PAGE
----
Southern & Jewish
Southern & Jewish celebrates the stories, people, and experiences – past and present – of Jewish life in the American South. Hosted by the Goldring/Woldenberg Institute of Southern Jewish Life, posts come from educators, students, rabbis, parents, artists, and many other “visitors-to and daily-livers-of” the Southern Jewish experience. From road trips to recipes to reflections, we’ll explore a little bit of everything – well, at least all things Southern and/or Jewish. Shalom, y’all!
It was mid-summer, and the figs on the two fig trees in our yard were starting to ripen.
Finding two healthy fig trees on our property was an unexpected bonus when we moved from California to North Florida. I love trees [my specialized license plate reads “Trees Are Cool”], and especially fruit trees. So finding the two producing fig trees at our new home was one of the many benefits of moving to this area.
One morning our first summer here, as I was pouring my coffee, I looked out the kitchen window and saw a beautiful yellow and red bird, about the size of a sparrow, in one of the fig trees, hungrily pecking away at a big ripe fig. I stood there quietly, watching the bird enjoy the fig. Was she a mother, looking to feed a newly-hatched brood of hungry chicks? Or was she just enjoying food herself?
One of the reasons we left California and moved to a small town in the Florida Panhandle was to find a quieter, slower pace of life. Being able to watch this bird enjoying a fig was representative of our new peaceful lifestyle: a bit of undisturbed nature, sharing a moment, right in our own backyard.
Then it struck me: We were handed a blessing of these two fruit trees, which I did not plant – they were just here – a creation of God. So, if God provided us these trees, who am I to deny sharing the fruit of these trees with the birds? Was God not providing for them, as well as for us?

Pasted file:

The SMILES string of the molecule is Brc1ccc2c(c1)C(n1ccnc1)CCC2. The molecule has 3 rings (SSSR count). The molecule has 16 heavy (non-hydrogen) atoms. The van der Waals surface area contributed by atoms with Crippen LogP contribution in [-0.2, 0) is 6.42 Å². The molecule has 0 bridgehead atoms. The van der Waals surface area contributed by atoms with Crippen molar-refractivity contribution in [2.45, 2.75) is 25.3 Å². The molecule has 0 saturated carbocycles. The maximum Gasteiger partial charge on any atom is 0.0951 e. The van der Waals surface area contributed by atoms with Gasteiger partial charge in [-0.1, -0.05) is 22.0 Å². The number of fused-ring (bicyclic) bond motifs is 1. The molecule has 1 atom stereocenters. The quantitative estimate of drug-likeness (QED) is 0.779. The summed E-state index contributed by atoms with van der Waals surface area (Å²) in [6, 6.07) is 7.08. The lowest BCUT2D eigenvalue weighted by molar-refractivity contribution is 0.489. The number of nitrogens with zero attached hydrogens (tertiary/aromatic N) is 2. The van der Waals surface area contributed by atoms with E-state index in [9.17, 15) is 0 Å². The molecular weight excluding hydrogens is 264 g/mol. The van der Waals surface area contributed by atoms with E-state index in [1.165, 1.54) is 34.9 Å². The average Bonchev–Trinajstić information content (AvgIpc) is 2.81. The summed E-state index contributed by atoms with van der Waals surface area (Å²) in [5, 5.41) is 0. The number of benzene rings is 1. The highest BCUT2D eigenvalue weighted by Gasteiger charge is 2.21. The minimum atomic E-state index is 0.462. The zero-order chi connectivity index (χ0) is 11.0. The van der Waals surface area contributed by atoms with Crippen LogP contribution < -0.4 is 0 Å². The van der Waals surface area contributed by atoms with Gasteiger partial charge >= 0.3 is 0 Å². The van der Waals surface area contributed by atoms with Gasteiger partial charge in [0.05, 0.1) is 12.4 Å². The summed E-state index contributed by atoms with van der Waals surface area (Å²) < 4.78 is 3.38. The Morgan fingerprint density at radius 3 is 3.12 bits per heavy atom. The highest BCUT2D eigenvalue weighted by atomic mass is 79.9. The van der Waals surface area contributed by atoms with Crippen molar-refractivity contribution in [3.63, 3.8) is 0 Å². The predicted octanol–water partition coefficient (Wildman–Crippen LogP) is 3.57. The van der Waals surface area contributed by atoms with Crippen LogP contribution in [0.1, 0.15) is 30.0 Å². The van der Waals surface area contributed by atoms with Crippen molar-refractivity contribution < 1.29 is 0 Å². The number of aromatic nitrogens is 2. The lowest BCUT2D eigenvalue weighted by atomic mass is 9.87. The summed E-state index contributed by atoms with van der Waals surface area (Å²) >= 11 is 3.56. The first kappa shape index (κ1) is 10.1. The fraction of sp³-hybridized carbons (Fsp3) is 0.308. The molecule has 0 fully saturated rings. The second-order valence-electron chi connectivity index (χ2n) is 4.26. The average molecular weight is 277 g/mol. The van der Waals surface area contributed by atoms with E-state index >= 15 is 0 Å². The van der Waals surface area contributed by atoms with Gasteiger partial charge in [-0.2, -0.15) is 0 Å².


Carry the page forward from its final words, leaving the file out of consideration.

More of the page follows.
This got me thinking about the gleanings, and the leaving a portion of your field unharvested as a form of tzedakah so the poor can gather the surplus crops.
The well-known requirement to not completely harvest your fields and leave the gleanings of the field for the poor is found in Leviticus 23:22, part of what is sometimes called the “Holiness Code”:
And when you reap the harvest of your land, you shall not reap all the way to the edges of your field, or gather the gleanings of your harvest; you shall leave them for the poor and the stranger: I the LORD am your God.
There is a similar injunction regarding vineyards:
“You shall not pick your vineyard bare, or gather the fallen fruit of your vineyard. ”(Leviticus 19:10).
Centuries ago, when societies were primarily agrarian, this requirement had widespread application. Most people grew their own food, shared the surplus with family members and neighbors, or took the surplus to a market for sale or trade. But what is the application of this requirement in modern Jewish society?
Few of us are commercial farmers, and except for maybe a backyard vegetable garden, very few of us actually grow our own food. In our modern urbanized society, food is purchased at the supermarket, or we eat at a restaurant.
Our trees produce plenty of figs, for us and for the birds. I pick a bunch for myself, mostly from the lower branches, and leave many more for our avian friends. For me, this is nothing more than respecting nature. Unlike humans, animals in the wild cannot just go to the supermarket and stock up on a week’s supply of food. They have to find their own sources of food everyday, or go hungry. So who am I to decide whether a bird should not be able to enjoy the figs with me?
The commandment to leave a portion of your fields unharvested and the gleanings for the poor was clearly meant as a form of tzedakah for people. But what about gleanings for animals?
As Jews, we are required to treat animals as kindly as possible. This includes resting working animals on Shabbat [Exodus 20:8], and ritual slaughter of animals so as to inflict the least amount of pain [“shechita”]. It’s also forbidden to take eggs or baby birds from a nest in the presence of the mother bird [Deuteronomy 22:6].
I am not a farmer. We buy our food at the supermarket each week. We do not depend on the figs for our livelihood, or survival.
So I leave the fig trees uncovered, and let the birds feast on their share of the bounty. I am not upset when I see the many partially-eaten figs on the trees – these are the “edges” of my “field” that I am sharing with the birds, whose sweet songs and beauty enrich our lives. It’s part of my way of fulfilling mitzvot, of gleaning, of respecting animals; a simple way to honor ancient traditions, adapted for my modern Southern Jewish life.